As someone that drives from Grand Rapids to Muskegon every day, my primary form of media consumption is YouTube. Not to physically watch videos (because that’s dangerous while driving), but to listen to the videos’ audio from my different subscribed content creators. With every video I’m hit with an advertisement. Some are long, some are short, but the catchy ones, like Amazon’s AR advertisements, are fed to me every single day. And, they are non-skippable, so I have to listen to the ads in order to get to my content.
Working in video production, it’s my job to let you know the trends in the industry so you can get the most out of your money in regards to advertising. The question that you should be asking yourself right now: is my target audience using YouTube and should I be running my advertisements on YouTube? Well, to help answer, let’s first look at some statistics about YouTube.
- YouTube has 2 billion logged-in monthly users. Yeah, that’s billion with a “B.”
- 73% of adults in the United States use YouTube as a social media platform. That’s more than Facebook’s 69% and almost twice as much as Instagram’s 37%.
- YouTube is the second most-preferred platform for watching video on TV screens among 18 to 34 year olds, after Netflix. This means that YouTube is beating traditional TV – both in basic cable and broadcast networks.
- 81% of 15 to 25 year olds in the United States use YouTube.
- Each visitor spends on average 11 minutes and 24 seconds per day on YouTube.
- Over 70% of YouTube views are on mobile devices.
YouTube is a big platform and, in theory, it’s better than traditional media; but, what does it mean for me and what does your content have to look like if you want to place ads on YouTube? There are a couple different advertising opportunities:
- Video discovery ads that appear after YouTube searches
- Display ads that appear as a related video on the right-hand sidebar of a video
- Pre-roll ads that appear before the video a viewer wants to watch
Pre-roll ads are video advertisements that can automatically play directly before, mid-way, or after the main video, on mobile and desktop. These ads are commonly 15, 30, or 60 seconds long. Some are non-skippable (meaning the user has to watch the entire advertisement) while others are skippable after 5 seconds, which is why they must grab the attention of their audience within the first 6 seconds. The beauty of pre-roll is that running an ad before the user’s desired content or in the middle of a video means the audience is likely engaged, interested, and willing to sit through a brief ad to get to the content that they want to see. Because some pre-roll ads can’t be skipped, these video are optimized to have strong call-to-actions in the beginning. The audience is able to click on your ad and receive something in return, such as a landing page for your product or business. Keep in mind, though, YouTube sells pre-roll advertisements on a pay-per-click basis.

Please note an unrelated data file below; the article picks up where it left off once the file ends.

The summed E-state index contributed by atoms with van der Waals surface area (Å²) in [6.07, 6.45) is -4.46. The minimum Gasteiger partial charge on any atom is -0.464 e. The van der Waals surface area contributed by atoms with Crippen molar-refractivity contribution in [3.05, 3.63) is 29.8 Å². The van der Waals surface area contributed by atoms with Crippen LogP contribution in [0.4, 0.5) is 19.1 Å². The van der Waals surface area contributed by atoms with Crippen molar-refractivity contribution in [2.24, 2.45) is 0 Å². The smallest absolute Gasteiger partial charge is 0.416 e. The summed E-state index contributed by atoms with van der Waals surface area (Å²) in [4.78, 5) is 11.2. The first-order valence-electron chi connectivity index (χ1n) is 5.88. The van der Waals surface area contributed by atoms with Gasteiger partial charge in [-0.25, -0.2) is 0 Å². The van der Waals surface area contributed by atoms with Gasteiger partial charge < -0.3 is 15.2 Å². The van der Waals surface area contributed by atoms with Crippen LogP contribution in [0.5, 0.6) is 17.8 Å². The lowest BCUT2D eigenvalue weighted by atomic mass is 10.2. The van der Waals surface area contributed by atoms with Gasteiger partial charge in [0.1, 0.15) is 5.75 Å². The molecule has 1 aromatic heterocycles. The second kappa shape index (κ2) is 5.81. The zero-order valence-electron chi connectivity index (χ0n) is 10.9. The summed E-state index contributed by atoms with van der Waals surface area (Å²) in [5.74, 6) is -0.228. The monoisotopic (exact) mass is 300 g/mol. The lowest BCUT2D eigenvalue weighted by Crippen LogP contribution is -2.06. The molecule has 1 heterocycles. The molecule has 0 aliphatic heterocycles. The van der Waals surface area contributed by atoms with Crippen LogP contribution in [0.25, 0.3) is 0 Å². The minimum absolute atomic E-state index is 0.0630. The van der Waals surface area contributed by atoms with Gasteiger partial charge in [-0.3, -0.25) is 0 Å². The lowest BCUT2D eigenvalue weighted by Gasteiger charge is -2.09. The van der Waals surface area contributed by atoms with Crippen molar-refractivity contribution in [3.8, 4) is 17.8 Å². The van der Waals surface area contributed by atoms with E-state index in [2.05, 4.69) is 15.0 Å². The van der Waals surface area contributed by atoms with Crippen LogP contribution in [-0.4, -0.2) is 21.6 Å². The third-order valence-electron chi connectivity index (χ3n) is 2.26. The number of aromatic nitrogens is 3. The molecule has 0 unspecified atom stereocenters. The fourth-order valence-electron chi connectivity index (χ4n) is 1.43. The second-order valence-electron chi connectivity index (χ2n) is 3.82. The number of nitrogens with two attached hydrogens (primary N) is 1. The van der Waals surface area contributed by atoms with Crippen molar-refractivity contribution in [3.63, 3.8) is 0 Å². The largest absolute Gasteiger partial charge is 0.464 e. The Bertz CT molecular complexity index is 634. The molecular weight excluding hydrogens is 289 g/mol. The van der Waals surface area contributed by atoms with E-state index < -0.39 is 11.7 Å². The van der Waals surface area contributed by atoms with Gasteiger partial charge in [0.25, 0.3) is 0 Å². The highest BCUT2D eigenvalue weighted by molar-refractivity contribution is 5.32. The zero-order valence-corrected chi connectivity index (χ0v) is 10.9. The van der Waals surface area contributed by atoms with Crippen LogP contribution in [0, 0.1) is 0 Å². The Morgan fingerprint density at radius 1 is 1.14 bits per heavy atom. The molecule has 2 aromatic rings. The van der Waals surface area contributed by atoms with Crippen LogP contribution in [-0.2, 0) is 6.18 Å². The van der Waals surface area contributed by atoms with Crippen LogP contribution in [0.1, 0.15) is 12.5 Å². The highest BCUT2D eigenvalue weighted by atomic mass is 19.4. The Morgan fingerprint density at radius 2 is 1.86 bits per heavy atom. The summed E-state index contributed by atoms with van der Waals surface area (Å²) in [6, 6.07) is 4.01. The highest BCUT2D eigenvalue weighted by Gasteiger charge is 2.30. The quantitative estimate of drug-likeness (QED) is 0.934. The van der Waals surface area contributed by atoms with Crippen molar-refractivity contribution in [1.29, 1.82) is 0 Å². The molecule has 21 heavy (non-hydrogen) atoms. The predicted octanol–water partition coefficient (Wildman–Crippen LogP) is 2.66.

You can also run bumpers. At 6 seconds in length, they are the shortest YouTube ads available. However, one running by itself doesn’t have a massive impact. The strategy with bumpers is to have multiple 6-second ads that play sequentially in front or in the middle of multiple videos that a user watches to tell a larger story of a video campaign of a product or business. These have been proven to be very successful as their length keeps the audience engaged and they have they potential to be just as effective as regular ads in generating brand awareness.
Bumper ad examples:
The goal of RCP Marketing is to make your campaign successful whether you decide to place advertisements on YouTube or not. Our staff will always strive to make the best content for you in this growing digital age where video content is now a must have in any strategy. I hope this article helped in understanding YouTube more because knowing about your options is half the battle. It’s going to be exciting in the next couple of years to see where the trends go and to see if YouTube continues to grow as top advertising platform.